There was no way- there could be no way. It couldn't be.
Mr. James' voice had been hollow on the phone, broken and sorrowful. Nothing had sounded more painful in Dave's life. He idly wondered how the rest of the gang had taken it.
Heart attack. He died from a.. a heart attack.
Grabbing his keys and putting his shoes back on, he left his apartment in a hurry. He couldn't be there tonight. Not tonight. Not with his answering machine telling him to call Jimmy, as soon as he could. He scolded himself for not being there when the news was known. It was 11:10 p.m. on his watch- how long ago had it happened? For how long had Bill McNeal been alive to him, when in fact, he was dead to the world?
Absentmindingly wiping his eyes, he noticed that he hadn't let anything fall. No wetness was evident on his trench coat sleeve. It made him feel worse. Made him feel like the cold-hearted bastard that everyone, and mostly Bill himself, had taunted him of being. Then why, his rational, logical side reminded him harshly, does it hurt so fucking bad?
The door of his apartment complex closed behind him, but he didn't notice. All he saw, all he noticed was what was before him. His tunnel vision worked for him. It lessened the pain.
The pain, he reminded himself, that he needed. He felt cold, alone and in a pain he'd never experienced before. He'd never lost anyone before. He didn't know how it worked. Was he supposed to cry? He thought that that was what happened in these times, but his eyes were dry. Hollow, but dry nonetheless. His hands formed tight fists in his coat pockets; overgrown nails making half moon shapes on his palms.
Memories? He didn't know if he had any that he wanted to revisit. Not that they were all bad, but he didn't know if it would be the final straw on his sanity. Through the pain, also, he didn't know if he had the capacity to remember anything. He tried, straining his mind. After a few minutes of coming up blank, he dropped the case, and that was when they started filling his head.
They were stupid memories. Bill chewing too loudly. Bill knocking too loudly. Bill smiling a huge, fake smile. Bill throwing Dave's office door open as he entered. Bill telling WYNX listeners the time. Bill trying to make him jealous. Bill questioning his sexuality. Bill pressing the button for the elevator. Bill questioning his authority. Bill smiling, perhaps honestly, Dave would never really know. Bill sharing a private look with him as he lied to a naive Matthew.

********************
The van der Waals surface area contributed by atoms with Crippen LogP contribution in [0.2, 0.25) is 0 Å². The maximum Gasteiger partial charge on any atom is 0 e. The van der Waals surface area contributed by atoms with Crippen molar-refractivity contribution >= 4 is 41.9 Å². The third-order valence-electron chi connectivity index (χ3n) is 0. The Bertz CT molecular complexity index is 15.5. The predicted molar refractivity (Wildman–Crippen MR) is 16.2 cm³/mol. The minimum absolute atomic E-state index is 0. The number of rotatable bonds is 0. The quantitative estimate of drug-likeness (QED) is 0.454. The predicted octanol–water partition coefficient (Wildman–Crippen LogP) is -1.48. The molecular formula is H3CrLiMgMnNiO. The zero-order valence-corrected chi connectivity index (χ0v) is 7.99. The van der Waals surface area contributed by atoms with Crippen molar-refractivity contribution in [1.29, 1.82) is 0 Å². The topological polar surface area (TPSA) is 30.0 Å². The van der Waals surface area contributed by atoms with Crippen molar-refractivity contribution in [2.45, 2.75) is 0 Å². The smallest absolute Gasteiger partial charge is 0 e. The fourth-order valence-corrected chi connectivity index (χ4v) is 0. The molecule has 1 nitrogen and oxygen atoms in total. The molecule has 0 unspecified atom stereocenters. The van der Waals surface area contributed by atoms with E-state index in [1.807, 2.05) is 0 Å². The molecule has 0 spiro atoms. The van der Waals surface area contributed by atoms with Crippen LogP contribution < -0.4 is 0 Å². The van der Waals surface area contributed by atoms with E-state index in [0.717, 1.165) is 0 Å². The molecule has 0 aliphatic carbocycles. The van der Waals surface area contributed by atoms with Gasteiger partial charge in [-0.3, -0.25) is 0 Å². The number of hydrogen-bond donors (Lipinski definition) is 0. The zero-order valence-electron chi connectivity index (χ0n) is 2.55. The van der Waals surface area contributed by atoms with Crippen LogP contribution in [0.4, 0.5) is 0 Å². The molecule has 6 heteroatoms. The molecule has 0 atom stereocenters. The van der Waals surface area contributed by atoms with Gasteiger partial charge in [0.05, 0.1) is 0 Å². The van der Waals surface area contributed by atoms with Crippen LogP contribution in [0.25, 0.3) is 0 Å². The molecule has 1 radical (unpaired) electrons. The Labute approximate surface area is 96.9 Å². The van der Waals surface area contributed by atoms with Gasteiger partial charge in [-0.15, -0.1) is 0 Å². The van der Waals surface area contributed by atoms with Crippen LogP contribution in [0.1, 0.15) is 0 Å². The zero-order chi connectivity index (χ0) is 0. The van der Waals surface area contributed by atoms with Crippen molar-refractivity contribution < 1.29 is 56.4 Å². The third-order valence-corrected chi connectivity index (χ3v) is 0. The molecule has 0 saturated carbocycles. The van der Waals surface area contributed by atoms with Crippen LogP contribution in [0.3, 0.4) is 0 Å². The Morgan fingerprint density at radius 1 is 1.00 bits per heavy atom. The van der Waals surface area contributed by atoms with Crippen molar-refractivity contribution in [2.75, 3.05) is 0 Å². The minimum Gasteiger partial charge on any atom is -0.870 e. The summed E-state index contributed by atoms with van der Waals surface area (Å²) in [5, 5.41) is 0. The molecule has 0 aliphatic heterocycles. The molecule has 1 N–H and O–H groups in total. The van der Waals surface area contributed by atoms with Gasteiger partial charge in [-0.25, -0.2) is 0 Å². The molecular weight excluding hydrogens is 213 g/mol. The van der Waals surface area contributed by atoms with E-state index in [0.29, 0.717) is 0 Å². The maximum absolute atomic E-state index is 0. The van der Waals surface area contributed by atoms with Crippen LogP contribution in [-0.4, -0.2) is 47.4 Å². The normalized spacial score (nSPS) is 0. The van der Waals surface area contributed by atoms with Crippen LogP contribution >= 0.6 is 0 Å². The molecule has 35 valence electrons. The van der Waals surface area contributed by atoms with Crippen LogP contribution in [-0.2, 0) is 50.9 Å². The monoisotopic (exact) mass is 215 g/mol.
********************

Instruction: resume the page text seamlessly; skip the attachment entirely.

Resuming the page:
They were flashes in his head and they were elusive. As he tried to grasp them, they would disappear. Instead, flashes kept coming, faster and stronger, more varied and each more painful. By now, Dave's path was completely out of his consciousness. All he could think of, all he could sense was the memory of Bill McNeal.
It angered him. He didn't know why. This whole situation angered him. He wondered, not for the first time, if maybe that was the wrong reaction. He should be sad, not angry. Before he knew what he was doing, a trashcan belonging to some faceless person had been kicked, and due to the new throb in his right foot he knew that it was him that had kicked it. Surprised at his own actions, he shook his head and decided not to dwell on it any further. Instead, he just kept walking.
Dave didn't know where he wanted to go, a destination being the last thing on his mind but as he fought his way step by step through an unacknowledged path, a bar came into view. He checked his watch; 11:50 p.m. He'd been walking for more than half an hour, mindlessly, with the memories in his mind. Didn't matter anymore, he found this night's niche in the form of a lonely bar in New York, he thought sourly, as so many had before him.
Entering, Dave felt the stuffy air rush towards him in waves, contrasting greatly with the as-fresh-as-it-gets air of New York City. He dug out his wallet and checked for money, calculating how drunk he could get. Satisfied, he ordered a scotch and sat down at the bar.
"What's the matter, mate?" an Australian accent which belonged to the bartender asked. Dave lifted his head to look at him.
"I take it hasn't been a very good day," the bartender said with a huff, wiping a shot glass dry.
"No. No it really hasn't," Dave spat out bitterly, but didn't elaborate. The guy didn't need to know. He didn't know who Bill McNeal was. Why would he care?
"Want to talk about it?" the bartender offered, setting the shot glass down and picking up another.
Dave stared at the bartender, trying to communicate the hurt without words. Talk about it? He couldn't. He wondered if the guy knew how to read eyes. He hoped so, because Dave wasn't about to tell him with words.
Taking the hint, the bartender nodded in trained sympathy and said, "Well, if you need anything mate, I'll just be down there, okay?" before walking to the other end of the bar to chat with a half drunken lady.
Dave took a sip of his drink, letting the drink sit in his mouth before swallowing it down his throat. Felt it sink into his stomach, felt it settle in his stomach, comforting. Almost.
"Bartender? Another drink," he called out in a gruff voice, polishing his drink off in two gulps. The Australian looked at him oddly but didn't say a word as he poured the drink, settling it in front of Dave.
"There you go mate," he said, retreating to the drunken lady.
Dave looked at the drink oddly, remembering that he didn't actually drink scotch. He was a vodka man. He preferred wine, also, and the only times he'd really drank a lot of scotch was with-